All of this leads up to one of my best long-term investments in terms of capital appreciation and a valuable lesson as well about holding on to losers if you still believe in the original investment thesis. Let me explain. It was 2000 and the markets were riding high, especially the tech-heavy Nasdaq, which saw dozens upon dozens of Internet start-ups go from nothing to millions and billions in market capitalization. Everyone wanted in. If you had a domain name ending in ".com," you could go public. It was a crazy time, to say the least. At the time, I was about two years into my own start-up, and was familiar with many of the popular tech companies that were public. One company, Red Hat, Inc. (NYSE:RHT), caught my eye. I was very familiar with its products and what they offered, as all our servers were running on Red Hat Linux and we were very pleased with how it operated. Wanting to get in on the Linux revolution (I'm still a big believer in Linux, as I'm writing this post on my laptop running Lubuntu), I bought 200 shares of RHT at $41 ¾ on March 31, 2000.

You know, we always talk about market timing and how impossible it is to accurately time the market. If you look back in history, March 31, 2000 was probably one of the worst days to buy anything, especially anything tech-related. As we all know, that was the time the tech bubble decided to burst and take everything with it down. To make a long story short, I watched my stock drop from $41¾ all the way to a low of about $3½ in mid-2001. For those keeping track, that's a 91.6% LOSS!!! What a mess. But I still believed in Red Hat, what the company did, its business model, and most importantly, I was a happy customer of its product for almost three years. Surely this would be a good turnaround story some day?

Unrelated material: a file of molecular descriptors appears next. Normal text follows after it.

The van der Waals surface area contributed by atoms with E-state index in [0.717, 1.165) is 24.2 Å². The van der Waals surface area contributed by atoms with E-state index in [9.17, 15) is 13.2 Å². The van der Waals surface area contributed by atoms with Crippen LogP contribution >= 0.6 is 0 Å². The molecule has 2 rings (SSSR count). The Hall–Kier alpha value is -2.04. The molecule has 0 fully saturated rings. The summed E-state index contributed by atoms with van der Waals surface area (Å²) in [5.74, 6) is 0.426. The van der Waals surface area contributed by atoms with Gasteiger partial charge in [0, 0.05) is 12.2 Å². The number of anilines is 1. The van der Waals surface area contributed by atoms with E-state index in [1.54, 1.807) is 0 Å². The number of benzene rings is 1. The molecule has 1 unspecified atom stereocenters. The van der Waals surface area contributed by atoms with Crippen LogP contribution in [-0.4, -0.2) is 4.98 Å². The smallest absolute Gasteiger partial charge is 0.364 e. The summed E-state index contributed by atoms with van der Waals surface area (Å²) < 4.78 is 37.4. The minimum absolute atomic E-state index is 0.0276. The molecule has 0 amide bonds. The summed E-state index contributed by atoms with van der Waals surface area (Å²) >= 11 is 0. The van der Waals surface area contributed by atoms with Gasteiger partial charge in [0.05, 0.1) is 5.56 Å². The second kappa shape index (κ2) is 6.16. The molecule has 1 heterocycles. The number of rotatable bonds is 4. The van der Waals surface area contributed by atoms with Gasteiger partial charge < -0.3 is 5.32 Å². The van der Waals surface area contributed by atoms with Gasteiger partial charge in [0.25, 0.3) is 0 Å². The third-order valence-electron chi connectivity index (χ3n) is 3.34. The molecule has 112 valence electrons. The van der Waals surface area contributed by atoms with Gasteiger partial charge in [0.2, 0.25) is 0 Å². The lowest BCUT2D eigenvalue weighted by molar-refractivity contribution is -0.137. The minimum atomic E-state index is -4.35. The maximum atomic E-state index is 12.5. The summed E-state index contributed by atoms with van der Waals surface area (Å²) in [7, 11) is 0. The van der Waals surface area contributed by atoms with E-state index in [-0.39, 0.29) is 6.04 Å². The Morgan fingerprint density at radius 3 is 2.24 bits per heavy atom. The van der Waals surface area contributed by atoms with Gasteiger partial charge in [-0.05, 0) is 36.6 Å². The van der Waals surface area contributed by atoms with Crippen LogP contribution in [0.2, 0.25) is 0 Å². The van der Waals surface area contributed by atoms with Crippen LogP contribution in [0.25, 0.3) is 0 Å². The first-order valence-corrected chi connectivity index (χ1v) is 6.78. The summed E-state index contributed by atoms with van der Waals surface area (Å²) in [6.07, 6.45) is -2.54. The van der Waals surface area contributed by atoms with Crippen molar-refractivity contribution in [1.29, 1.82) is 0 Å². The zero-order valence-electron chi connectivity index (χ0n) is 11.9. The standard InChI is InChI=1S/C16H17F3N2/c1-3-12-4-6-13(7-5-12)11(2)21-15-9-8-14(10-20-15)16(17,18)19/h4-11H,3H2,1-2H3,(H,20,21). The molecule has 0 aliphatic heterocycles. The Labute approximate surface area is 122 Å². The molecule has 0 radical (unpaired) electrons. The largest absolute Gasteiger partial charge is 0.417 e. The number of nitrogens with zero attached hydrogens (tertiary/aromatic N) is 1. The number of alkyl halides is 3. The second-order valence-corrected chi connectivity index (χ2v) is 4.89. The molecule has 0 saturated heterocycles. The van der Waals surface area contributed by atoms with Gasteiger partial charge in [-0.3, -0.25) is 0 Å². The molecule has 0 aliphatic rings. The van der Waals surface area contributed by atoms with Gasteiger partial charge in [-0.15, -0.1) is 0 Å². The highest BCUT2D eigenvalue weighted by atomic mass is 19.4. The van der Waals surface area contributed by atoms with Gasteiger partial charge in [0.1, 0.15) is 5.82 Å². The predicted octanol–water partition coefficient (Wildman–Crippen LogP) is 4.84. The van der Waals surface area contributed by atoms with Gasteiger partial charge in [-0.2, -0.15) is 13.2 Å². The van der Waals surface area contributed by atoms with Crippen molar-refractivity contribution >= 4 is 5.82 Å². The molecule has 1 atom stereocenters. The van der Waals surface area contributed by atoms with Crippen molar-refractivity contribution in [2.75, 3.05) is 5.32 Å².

As I mentioned, my original investment thesis had not changed, and so, I began my slow trek into the world of averaging down. Come mid-2001, I began to buy more shares every time I had extra cash on hand. I bought another 200 shares at $4.64, which immediately brought down my cost for the stock to $23.20. OK, now I'm getting somewhere. I continued to buy many, many more times in 2002, 2003 and 2004 at prices ranging from $5.52 all the way up to $17.60. In all, I would make ten separate buys, each time averaging down my cost basis till it reached around $10 a share. By this time, I held a total of 3,000 shares in Red Hat, Inc. with a cost basis of about $30,000.

As the years rolled by, I simply held on to my shares and watched the stock climb into the teens, twenties, thirties, forties and, eventually, the fifties come mid-2012. By this time, I was already a full-time dividend growth investor and thought it was time to cash out of this trade which I had held since 2000. It took me about twelve years to realize a profit on this investment, but in the end, it was a nice return, as I sold all 3,000 shares at $56.48 in May 2012 for a gain of 464.8% and realized a profit of $139,440. Sure, it took me over a decade to realize those gains, but in the end, I was able to turn a major paper loss into an actualized gain.

Of course, it would have been nice to collect some dividends all those years while waiting for the stock price to rebound, which is one of the reasons I decided to go the dividend income route today. Still, no complaints from me (even though the stock trades at $82.60 today), and this last story should offer a good lesson to any investor out there that it's OK to see some of your holdings in the red as long as you believe in your original investment thesis and nothing fundamental has changed. When I see red in my portfolio, I take it as an indicator to buy more shares and average down. God knows I have used that strategy many, many times with my current portfolio.

Do you have any similar experiences with some great investments or trades? Please share below.

Disclosure: Long NONE.